By Eric Clarke
Last week, I kicked off this new column to discuss what ideas actually work in the independent advisor space.
Today, we address the pillar perhaps most disrupted by the COVID-19 paradigm shift: Planning.
Right now, with uncertainty swirling and shares of “work from home” stocks surging, advisors might be tempted to hurry new clients into talking about investment portfolios and risk tolerances.
During the depths of the 33% downturn for the S&P in March, we heard many advisors ask the same question: “Well, how do you plan for a pandemic?”
But let’s take a quick step back. Clients are rapidly making personal lifestyle decisions that can have a significant impact on their long-term financial goals beyond market volatility.
The critical question today is “How would you help your clients adapt to the next unforeseen event?”
Investors have plenty of anxiety right now given the coming election, lofty equity valuations, potential changes to tax laws (again), low-interest rates for income generation, and a possible second wave of COVID-19.
This is all happening during a massive shift in their personal and professional lives, one that could change the timeline for their retirement and expectations for the future.
We and the planning technology we use have to account for these major, behavioral shifts. In my experience, advisors succeed when they combine their planning with a strong behavioral finance component to guide investors to better outcomes. Advisors need insight into the emotions, hopes, and anxieties at the roots of their planning goals. And then they need technology to drive home exactly what a client’s behavior means for their goals.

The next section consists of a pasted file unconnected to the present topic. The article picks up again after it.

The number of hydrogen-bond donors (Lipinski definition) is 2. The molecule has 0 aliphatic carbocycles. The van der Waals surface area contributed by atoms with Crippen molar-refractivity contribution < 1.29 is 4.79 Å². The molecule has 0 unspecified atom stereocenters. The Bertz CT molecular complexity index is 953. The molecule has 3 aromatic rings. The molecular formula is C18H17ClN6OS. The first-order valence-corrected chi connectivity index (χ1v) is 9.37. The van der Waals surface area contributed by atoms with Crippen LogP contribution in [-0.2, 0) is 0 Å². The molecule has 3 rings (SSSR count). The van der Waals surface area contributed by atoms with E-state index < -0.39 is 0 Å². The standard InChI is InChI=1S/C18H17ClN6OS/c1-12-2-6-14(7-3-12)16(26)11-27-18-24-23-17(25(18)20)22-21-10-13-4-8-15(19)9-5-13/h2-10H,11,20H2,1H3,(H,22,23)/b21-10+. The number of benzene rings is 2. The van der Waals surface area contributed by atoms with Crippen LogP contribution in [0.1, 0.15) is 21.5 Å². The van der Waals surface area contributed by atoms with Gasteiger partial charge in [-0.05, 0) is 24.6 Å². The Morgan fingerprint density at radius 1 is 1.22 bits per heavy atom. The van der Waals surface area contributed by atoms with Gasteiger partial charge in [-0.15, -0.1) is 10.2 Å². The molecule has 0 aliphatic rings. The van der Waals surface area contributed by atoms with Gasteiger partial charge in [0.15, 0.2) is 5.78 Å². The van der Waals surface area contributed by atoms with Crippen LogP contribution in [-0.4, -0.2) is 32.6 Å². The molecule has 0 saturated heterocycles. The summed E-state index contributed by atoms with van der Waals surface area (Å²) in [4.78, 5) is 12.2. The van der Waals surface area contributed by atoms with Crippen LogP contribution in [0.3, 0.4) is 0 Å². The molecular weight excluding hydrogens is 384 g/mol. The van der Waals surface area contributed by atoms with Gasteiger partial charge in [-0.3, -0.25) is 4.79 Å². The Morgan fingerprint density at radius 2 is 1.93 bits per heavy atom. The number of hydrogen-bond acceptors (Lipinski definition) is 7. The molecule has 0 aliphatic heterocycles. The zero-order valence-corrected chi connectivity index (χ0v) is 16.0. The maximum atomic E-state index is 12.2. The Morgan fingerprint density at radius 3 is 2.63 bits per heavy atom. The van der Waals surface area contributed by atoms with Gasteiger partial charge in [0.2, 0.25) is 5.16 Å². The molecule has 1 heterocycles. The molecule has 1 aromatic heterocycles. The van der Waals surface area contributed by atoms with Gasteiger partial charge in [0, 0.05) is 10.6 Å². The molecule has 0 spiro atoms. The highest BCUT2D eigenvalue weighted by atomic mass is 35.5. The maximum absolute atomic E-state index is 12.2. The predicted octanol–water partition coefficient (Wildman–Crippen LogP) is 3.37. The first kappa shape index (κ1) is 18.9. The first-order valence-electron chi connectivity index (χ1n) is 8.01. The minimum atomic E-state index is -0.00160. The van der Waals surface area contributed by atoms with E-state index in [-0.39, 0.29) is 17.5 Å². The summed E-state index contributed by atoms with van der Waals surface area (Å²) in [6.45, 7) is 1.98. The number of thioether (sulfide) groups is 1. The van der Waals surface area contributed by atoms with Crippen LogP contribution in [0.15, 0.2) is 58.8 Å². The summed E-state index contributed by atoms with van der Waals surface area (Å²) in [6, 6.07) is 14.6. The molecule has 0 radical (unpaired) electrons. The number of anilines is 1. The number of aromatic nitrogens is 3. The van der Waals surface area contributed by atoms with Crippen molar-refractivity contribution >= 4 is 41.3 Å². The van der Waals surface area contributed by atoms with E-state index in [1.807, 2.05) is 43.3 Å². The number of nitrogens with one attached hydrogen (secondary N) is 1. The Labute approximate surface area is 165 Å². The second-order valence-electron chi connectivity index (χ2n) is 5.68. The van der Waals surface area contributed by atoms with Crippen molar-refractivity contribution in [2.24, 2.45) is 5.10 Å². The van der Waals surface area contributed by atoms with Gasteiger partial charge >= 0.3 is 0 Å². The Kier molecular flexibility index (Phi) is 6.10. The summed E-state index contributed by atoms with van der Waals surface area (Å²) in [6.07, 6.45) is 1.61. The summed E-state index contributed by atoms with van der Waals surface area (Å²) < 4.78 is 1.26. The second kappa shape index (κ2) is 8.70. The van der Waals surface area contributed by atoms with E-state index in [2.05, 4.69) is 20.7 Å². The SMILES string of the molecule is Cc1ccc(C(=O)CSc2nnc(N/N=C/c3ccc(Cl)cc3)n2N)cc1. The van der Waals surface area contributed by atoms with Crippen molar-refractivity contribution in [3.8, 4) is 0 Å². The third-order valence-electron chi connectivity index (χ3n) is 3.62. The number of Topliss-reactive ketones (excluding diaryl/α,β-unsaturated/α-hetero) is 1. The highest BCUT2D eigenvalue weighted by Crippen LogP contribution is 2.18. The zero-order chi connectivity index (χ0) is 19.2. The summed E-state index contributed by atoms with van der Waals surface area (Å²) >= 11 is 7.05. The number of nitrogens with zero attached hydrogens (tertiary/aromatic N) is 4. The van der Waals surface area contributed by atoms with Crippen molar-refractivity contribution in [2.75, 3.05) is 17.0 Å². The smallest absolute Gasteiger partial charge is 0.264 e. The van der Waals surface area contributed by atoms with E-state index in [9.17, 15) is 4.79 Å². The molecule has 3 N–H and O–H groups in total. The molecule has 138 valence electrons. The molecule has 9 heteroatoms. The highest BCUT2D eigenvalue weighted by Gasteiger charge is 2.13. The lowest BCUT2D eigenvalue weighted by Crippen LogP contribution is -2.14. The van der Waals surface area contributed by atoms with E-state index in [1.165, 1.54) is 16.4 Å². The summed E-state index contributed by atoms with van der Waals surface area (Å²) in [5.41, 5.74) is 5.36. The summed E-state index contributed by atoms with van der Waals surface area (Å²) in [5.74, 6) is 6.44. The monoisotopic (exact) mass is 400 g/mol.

If someone wants to retire early, buy an RV and tour the country with their family, a behavior-based approach to planning can help that person see whether their desires are frivolous, or connected to deeply-held values. If your client wants to sell their home and move to Barbados to work remotely, you should be able to visualize the full financial impact of their decision.
This is how behavioral finance transforms financial planning into a meaningful experience for investors. When you can show your clients that you understand the “why” behind their worst impulses and their loftiest goals, you add valuable context to their financial plans. Suddenly, your advice feels more personal and financial planning becomes a collaborative conversation that connects naturally to every other part of the advisor-client process.
If you’re looking for practical applications of behavioral finance, Dr. Daniel Crosby shares a wealth of ideas and insights on his podcast, Standard Deviations. He covers a variety of subjects, but every episode demonstrates how Daniel thinks about the ways in which people, their money goals, and their emotions intersect (or collide) with one another.
Successfully providing financial advice comes down to understanding investor motivations. People ultimately just want to be understood. If you can’t master this, it doesn’t matter what kind of planning software you use or what bells and whistles come along with it.